vendredi vietnamien ~ aubergines braisées

japanese eggplant

My poor blog fell to the wayside and started collecting quite a bit of dust while we were re-doing our kitchen. The renovations had taken much longer than I had anticipated because the mister did all of the handy work himself, including the electricity, plumbing, flooring, painting, and installing the new cabinets. With a regular 9-5, however, his progress had been rather slow, particularly because noise ordinances here in France prohibit any sort of construction that causes excessive noise that could be a nuisance to neighbors on Sundays and after 7:30 pm on weekdays.

eggplant

Before our kitchen was finished though, I could not resist doing a little bit of cooking once the counter space was installed. Though my husband had already put in the new stove at the moment, I wasn’t too confident I knew how to use it yet since it is digital and doesn’t have any knobs. I opted, instead, to prepare something with our surprisingly robust hotplate. I had been dying to make this eggplant dish for months, but everytime I looked for Japanese eggplants at the Asian markets, they were never fresh. When selecting Japanese eggplants, they should be slightly firm and the stem should not be withered, per the suggestions of the lady in this video demonstration. I had come across this recipe when I was searching for other canh cà bung recipes to compare to my own. I absolutely love everything eggplant because it tastes amazing no matter how it’s prepared, whether it be a dip, grilled, roasted, baked, sautéed or in a soup. So, I was very excited to try a new eggplant dish, especially since this one only takes about 15 minutes to throw together. With the exception of the soy sauce mix and oil, she doesn’t specify the quantity of any of the ingredients in the video, so I just eyeballed it. I found that the amount of cooking oil called for, half a cup, was too much, so I reduced the amount to just 2-3 tablespoons. Likewise for the soy sauce mix – had I used the amount she specified, 2 tablespoons of each ingredient, it would have been too salty. Thus, I reduced the amounts to those in my version of the recipe below. Bon appétit!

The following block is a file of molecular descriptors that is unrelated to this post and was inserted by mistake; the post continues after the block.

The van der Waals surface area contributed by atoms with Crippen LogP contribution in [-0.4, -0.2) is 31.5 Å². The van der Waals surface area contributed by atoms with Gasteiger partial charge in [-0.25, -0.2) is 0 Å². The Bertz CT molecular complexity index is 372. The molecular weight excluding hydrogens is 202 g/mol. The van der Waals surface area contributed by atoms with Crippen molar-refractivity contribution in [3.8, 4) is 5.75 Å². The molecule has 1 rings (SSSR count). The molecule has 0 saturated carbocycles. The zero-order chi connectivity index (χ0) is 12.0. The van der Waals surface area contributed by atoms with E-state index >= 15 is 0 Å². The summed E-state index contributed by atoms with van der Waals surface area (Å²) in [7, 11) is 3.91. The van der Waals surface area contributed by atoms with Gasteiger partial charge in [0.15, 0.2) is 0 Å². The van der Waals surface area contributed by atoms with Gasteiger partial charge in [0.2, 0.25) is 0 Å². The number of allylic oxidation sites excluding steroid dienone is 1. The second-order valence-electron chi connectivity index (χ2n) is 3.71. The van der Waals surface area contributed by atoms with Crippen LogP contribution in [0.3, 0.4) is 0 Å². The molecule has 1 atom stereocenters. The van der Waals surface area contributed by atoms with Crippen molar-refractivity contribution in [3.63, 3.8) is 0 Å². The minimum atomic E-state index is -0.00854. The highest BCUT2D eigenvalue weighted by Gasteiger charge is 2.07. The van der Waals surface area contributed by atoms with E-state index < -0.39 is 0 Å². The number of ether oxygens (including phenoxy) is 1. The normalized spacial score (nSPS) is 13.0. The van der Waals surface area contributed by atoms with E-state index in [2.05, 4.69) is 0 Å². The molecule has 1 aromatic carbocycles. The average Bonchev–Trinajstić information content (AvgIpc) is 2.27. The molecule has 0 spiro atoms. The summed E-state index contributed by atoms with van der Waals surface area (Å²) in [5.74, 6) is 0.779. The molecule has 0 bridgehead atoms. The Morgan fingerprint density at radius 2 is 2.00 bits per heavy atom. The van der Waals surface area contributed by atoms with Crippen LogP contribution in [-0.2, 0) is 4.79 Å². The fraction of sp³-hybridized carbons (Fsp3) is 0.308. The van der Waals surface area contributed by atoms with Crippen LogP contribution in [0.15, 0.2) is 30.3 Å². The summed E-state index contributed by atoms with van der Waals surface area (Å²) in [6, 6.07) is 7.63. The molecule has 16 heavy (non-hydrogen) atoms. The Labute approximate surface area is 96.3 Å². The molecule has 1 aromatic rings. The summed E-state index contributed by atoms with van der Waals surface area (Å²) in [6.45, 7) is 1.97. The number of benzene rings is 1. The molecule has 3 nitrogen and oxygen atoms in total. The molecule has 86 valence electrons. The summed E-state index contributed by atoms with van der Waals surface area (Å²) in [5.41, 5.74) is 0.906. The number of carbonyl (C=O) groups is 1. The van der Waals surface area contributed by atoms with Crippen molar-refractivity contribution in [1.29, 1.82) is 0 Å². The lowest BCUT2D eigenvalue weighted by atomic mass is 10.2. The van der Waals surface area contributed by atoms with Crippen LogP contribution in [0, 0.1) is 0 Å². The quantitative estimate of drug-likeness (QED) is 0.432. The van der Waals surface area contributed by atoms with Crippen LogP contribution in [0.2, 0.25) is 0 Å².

Braised Japanese Eggplant

Braised Eggplant
serves 2

3 Japanese eggplants
3-4 cloves garlic, finely minced
1.5 tablespoons soy sauce
1/2 tablespoon oyster sauce
1 tablespoon brown sugar
2-3 green onions, cut into 3-4 cm lengths
2-3 tablespoons oil

Cut the eggplant into 5-6 cm lengths and then cut them into quarters lengthwise. Then, soak in water with about 1-2 teaspoons of lime juice to prevent the eggplant from becoming discolored. Mix the soy sauce, oyster sauce, and brown sugar in a bowl and set aside. Heat the oil in a sauté pan over high heat and cook the garlic until it becomes fragrant, being careful not to let it brown. Add the eggplant and sauté until the skin turns brown. Stir in the soy sauce mixture. Once the sauce is incorporated, add the green onions. Serve with a side of steamed rice and enjoy!

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vendredi vietnamien ~ aubergines braisées

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